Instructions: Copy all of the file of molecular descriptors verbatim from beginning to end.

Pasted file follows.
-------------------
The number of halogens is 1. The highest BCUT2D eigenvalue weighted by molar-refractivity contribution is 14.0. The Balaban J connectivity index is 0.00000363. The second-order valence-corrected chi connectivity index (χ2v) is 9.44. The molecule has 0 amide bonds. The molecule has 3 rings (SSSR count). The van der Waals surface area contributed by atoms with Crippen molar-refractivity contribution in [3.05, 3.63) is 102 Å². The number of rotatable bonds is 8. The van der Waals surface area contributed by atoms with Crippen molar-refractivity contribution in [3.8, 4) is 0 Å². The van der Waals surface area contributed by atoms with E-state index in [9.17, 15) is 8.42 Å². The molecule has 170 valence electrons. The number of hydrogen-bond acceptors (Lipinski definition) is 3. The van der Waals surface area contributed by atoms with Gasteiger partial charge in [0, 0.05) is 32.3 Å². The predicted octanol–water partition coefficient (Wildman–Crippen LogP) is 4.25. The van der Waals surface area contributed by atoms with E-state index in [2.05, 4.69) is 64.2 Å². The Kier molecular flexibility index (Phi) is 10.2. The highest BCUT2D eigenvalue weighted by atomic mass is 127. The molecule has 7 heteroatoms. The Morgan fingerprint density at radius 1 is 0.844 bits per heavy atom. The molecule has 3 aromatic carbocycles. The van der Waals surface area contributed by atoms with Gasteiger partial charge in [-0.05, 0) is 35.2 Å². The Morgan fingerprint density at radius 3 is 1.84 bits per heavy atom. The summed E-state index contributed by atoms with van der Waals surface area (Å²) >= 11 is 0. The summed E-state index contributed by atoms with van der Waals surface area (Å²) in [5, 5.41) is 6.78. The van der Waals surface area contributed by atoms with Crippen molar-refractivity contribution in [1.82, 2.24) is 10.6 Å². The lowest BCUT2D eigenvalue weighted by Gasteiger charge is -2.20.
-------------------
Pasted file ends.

The number of halogens is 1. The highest BCUT2D eigenvalue weighted by molar-refractivity contribution is 14.0. The Balaban J connectivity index is 0.00000363. The second-order valence-corrected chi connectivity index (χ2v) is 9.44. The molecule has 0 amide bonds. The molecule has 3 rings (SSSR count). The van der Waals surface area contributed by atoms with Crippen molar-refractivity contribution in [3.05, 3.63) is 102 Å². The number of rotatable bonds is 8. The van der Waals surface area contributed by atoms with Crippen molar-refractivity contribution in [3.8, 4) is 0 Å². The van der Waals surface area contributed by atoms with E-state index in [9.17, 15) is 8.42 Å². The molecule has 170 valence electrons. The number of hydrogen-bond acceptors (Lipinski definition) is 3. The van der Waals surface area contributed by atoms with Gasteiger partial charge in [0, 0.05) is 32.3 Å². The predicted octanol–water partition coefficient (Wildman–Crippen LogP) is 4.25. The van der Waals surface area contributed by atoms with E-state index in [2.05, 4.69) is 64.2 Å². The Kier molecular flexibility index (Phi) is 10.2. The highest BCUT2D eigenvalue weighted by atomic mass is 127. The molecule has 7 heteroatoms. The Morgan fingerprint density at radius 1 is 0.844 bits per heavy atom. The molecule has 3 aromatic carbocycles. The van der Waals surface area contributed by atoms with Gasteiger partial charge in [-0.05, 0) is 35.2 Å². The Morgan fingerprint density at radius 3 is 1.84 bits per heavy atom. The summed E-state index contributed by atoms with van der Waals surface area (Å²) >= 11 is 0. The summed E-state index contributed by atoms with van der Waals surface area (Å²) in [5, 5.41) is 6.78. The van der Waals surface area contributed by atoms with Crippen molar-refractivity contribution in [1.82, 2.24) is 10.6 Å². The lowest BCUT2D eigenvalue weighted by Gasteiger charge is -2.20.